The Alfiero family sells some of the freshest seafood in the world from their iconic Portland market. They share how to cook it.
Photographed by Douglas Merriam
Excerpted from Harbor Fish Market Cookbook by Nick, Rian, and Kathleen Alfiero; Down East Books, Rockport, Maine; hardcover, 144 pages, $29.99.
Nine Custom House Wharf in Portland has been the site of a fish market since sometime in the late 1800s. It became the Harbor Fish Market when the Alfiero family purchased it in 1966, a joint venture between Ben Alfiero Sr., and his older brother John Alfiero. John handed over the reins to Ben in 1975, and through the next few years, Ben’s three sons, Nick, Ben Jr., and Mike, joined in. They worked as a team of three brothers and father until Ben Sr. retired in 2000.
Once the three brothers were involved, the market started expanding. In the early 1980s, restaurants were becoming more popular destinations as the appreciation of good food spread. Harbor Fish started selling more rare species to restaurants always on the lookout for the dish that could set them apart.
Growing up in an Italian-American family, with Ben’s wife Gloria in the kitchen, the Alfieros had already been exposed to a lot of these exotic species in their youth, so they knew how to entice their local chefs with species like squid, tuna, and monkfish. Their upbringing also inspired them to impart to the public that good food is important to health and well-being, and that’s been the philosophical backbone of the market through the decades.
Business thrived through the 80s, as fish was plentiful and relatively inexpensive. The Alfieros moved their processing operation to a larger facility on Commercial Street to add the capacity for larger customers like A&P, Grand Union, ShopRite, and distributors in Philadelphia, Cleveland, New York, San Francisco, and other locations. They even added a second retail location in Portland’s North Deering.
As conservation efforts increased in the late 1980s, wide cutbacks hit the seafood industry, and Harbor Fish refocused their wholesale operation, continuing to serve a national range of clientele, while compacting the physical processing and distribution back to the original (newly expanded) Custom House Wharf location. After a fire claimed the North Deering retail location, the entire operation — wholesale and retail — remains housed today at 9 Custom House Wharf, run by a family born and raised in Portland, who still won’t sell anything they wouldn’t bring home themselves.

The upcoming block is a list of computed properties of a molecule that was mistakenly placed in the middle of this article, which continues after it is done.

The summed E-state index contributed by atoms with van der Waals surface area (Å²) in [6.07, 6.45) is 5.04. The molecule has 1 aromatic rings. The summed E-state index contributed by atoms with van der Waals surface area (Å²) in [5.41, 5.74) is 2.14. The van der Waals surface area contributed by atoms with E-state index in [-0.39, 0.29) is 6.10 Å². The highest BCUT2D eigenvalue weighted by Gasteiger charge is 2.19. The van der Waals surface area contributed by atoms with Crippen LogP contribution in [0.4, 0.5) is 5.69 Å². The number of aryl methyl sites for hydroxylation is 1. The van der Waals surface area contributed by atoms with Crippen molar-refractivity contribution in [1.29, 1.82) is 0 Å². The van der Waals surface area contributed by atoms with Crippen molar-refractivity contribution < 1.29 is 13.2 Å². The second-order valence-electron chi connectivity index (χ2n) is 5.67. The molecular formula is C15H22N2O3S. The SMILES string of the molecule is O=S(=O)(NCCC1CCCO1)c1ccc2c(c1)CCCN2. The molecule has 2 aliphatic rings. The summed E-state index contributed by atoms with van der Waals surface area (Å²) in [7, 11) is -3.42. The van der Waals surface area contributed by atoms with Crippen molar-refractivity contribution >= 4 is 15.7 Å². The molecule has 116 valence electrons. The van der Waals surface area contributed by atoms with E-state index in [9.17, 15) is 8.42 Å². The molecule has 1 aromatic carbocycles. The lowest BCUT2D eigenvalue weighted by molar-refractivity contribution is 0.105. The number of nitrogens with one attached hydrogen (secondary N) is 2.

The owners of Harbor Fish Market share their tips for keeping seafood fresh:
To keep lobster meat, crabmeat, fish fillets, steaks, or scallops for a few hours or overnight, put your product in a watertight container like a zip-closing plastic bag, and place the bag into a bowl of ice cubes. Then put that bowl in the fridge. In most cases, product will keep for a day, or even two. The important factor is to have ice surrounding your product as much as possible.
Never keep shellfish (clams, oysters, mussels), which should be tightly closed and therefore alive, in standing water. We usually put them in a plastic bag in a bowl, in the refrigerator, but without ice. Though bivalves don’t breathe air, we’ve had more success when there are a couple of holes poked in the bag.
Lobsters must simply be kept cold to stay alive out of salt water. They can sometimes make it two or three days kept directly in the crisper drawer of your refrigerator. You can also keep them in an iced cooler. (Keep the lobsters separate from the ice! They will “drown” in fresh water as the ice melts. And no, you can’t keep them in a filled bathtub. Sheesh.)
Freezing seafood can be a little tricky as most home freezers aren’t very consistent, so to avoid freezer burn, we don’t recommend keeping your frozen seafood for a very long
time (really not longer than a week or two). Put your fish in a zip-closing plastic bag, and add a touch of water (salty water, or brine, is even better) before freezing. It’s good to freeze fish in smaller portions so that it freezes more quickly. Add a little milk to lobster or crab meat before freezing. We don’t recommend freezing whole lobster without proper equipment, so cook your lobster and simply freeze the meat picked out of the shell.
In general, it’s important to trust your fish supplier. Harbor Fish Market always uses unadulterated fish, with no extenders, chemicals, or preservatives. And they always label the fish carefully to be sold accurately. Hopefully your fish supplier works the same way. The best way to know is by reputation and consistency. Also, and this seems obvious, but it must be said, follow your instincts! Is your fish market’s staff knowledgeable? Is the market clean? Does it smell good or bad? A well-run market will smell more like the ocean and less “like fish.” Go to someone you consistently have good experiences with. Word of mouth is king!
Remember the following when purchasing fish at your local market:
The trick to buying fresh fish is to use your senses. The nose tells all. Fresh fish should have almost no odor, or smell faintly of the ocean. It should certainly not have any offensive odor. When you get your fish home, it can develop a slight odor from being packed, but a quick rinse under cold water should clarify the situation.
You can follow visual cues, as well. Fillets should be bright and shiny. The flesh should be translucent, and should never appear dull or dry. Whole fish should have clear (not cloudy) eyes, a freshly cleaned (even a little bloody) belly cavity, and lively red (not brown or pale) gills.